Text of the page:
Who can apply for legalization?

To apply immigrants must be able to show that they are “prima facie” eligible as a CSS class member or a Newman (LULAC) class member, that is, they must show:

a) They continuously and unlawfully resided in the United States prior to January 1. 1982;

b) They were continuously present in the United States from November 6, 1986 to May 4, 1988 or until they attempted to apply for amnesty; and

c) They are not inadmissible for immigrant status. For example, if they are a criminal or terrorist, etc. (Remember, our national security comes first and should never be compromised)

Once they meet the above threshold, they must show that they are a member of the CSS class and/or the Newman (LULAC) class.

How to determine who is a CSS class applicant?

CSS applicants must show that they are among one of the two CSS subgroups.

CSS subgroup 1 applicants must show:

a) They attempted to file a competed application with the required fee to an INS officer or QDE from May 5, 1987 to May 4, 1988; and

b) They were rejected because they traveled outside the United States after November 6, 1986 without advance parole authorization.

Note: it is not required that CSS subgroup 1 applicants previously filed for CSS class membership.

CSS subgroup 2 applicants must show:

a) The INS or QDE told them that they were ineligible for legalization or refused to give them the legalization forms because they traveled outside the United States without advanced parole authorization; and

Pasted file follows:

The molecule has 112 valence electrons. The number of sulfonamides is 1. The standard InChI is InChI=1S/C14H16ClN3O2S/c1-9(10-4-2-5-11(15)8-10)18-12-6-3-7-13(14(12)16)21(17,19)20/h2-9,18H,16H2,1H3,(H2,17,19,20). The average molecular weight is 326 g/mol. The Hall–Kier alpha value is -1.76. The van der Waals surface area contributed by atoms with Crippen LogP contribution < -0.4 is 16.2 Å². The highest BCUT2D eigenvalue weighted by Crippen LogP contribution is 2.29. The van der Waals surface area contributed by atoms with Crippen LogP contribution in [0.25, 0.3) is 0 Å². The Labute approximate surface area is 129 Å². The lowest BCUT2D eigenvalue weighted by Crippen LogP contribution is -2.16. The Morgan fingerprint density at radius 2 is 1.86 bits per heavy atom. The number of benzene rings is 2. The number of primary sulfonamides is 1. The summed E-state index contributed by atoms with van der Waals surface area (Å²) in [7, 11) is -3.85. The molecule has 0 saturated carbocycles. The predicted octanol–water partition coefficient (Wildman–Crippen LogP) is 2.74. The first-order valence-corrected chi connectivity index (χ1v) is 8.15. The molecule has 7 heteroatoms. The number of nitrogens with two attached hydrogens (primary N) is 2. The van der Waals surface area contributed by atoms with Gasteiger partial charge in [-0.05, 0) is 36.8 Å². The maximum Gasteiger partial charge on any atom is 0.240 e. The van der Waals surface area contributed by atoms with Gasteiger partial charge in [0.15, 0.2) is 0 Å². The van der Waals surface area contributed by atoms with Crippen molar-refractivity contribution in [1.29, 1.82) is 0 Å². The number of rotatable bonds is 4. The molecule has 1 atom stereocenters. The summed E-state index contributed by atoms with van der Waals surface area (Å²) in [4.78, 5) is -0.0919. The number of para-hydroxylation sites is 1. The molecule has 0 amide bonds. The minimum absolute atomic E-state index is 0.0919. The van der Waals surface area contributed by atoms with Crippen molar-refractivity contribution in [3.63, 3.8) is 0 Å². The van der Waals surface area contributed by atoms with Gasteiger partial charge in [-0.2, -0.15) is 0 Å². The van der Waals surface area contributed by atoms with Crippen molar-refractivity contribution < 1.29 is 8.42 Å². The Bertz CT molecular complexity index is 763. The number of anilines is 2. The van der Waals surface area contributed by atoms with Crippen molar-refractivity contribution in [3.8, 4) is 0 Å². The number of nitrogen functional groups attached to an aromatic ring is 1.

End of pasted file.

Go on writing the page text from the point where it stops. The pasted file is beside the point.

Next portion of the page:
b) They did not file a timely application because of the information obtained from INS or QDE or their refusal to provide them with the necessary legalization forms; and

c) They applied as a class member under CSS (e.g., temporary employment authorization / work permit), with or without the filing fee before October 1, 2000.

How to determine who is a Newman (LULAC) class applicant?

Newman (LULAC) applicants must show that they are among one of the two Newman (LULAC) subgroups.

Newman (LULAC) subgroup 1 applicants must show:

a) They attempted to file a completed application with the required filing fee from May 5. 1987 to May 4, 1988; and

b) Their application was rejected because they departed the United States and returned with a tourist visa, student visa or other “legal” travel document.

Note: it is not required that subgroup 1 applicants previously filed for Newman (LULAC) class membership.

Newman (LULAC) subgroup 2 applicants must show:

a) The INS or QDE told them that they were ineligible for legalization or refused to give them the legalization forms because they traveled outside the United States and returned with a tourist visa, student visa or other travel document;

b) They did not file a timely application because of the information obtained from INS or QDE or their refusal to provide the legalization forms; and

c) They applied as a class member under Newman (LULAC) (temporary employment authorization / work permit), with or without the filing fee before October 1, 2000.

Let’s all band together in recognition of the contribution immigrants have made and continue to make to this country and spread the word to help our hard working brothers and sisters take advantage of this once in a lifetime opportunity to set things right. We all want to help fight and isolate terrorism…without isolating hard working immigrants who want only to contribute to our great nation.

Immigration Works! It’s who we are.
Remember, commencing May 24, 2004 applicants have one-year to file for legalization under this settlement agreement.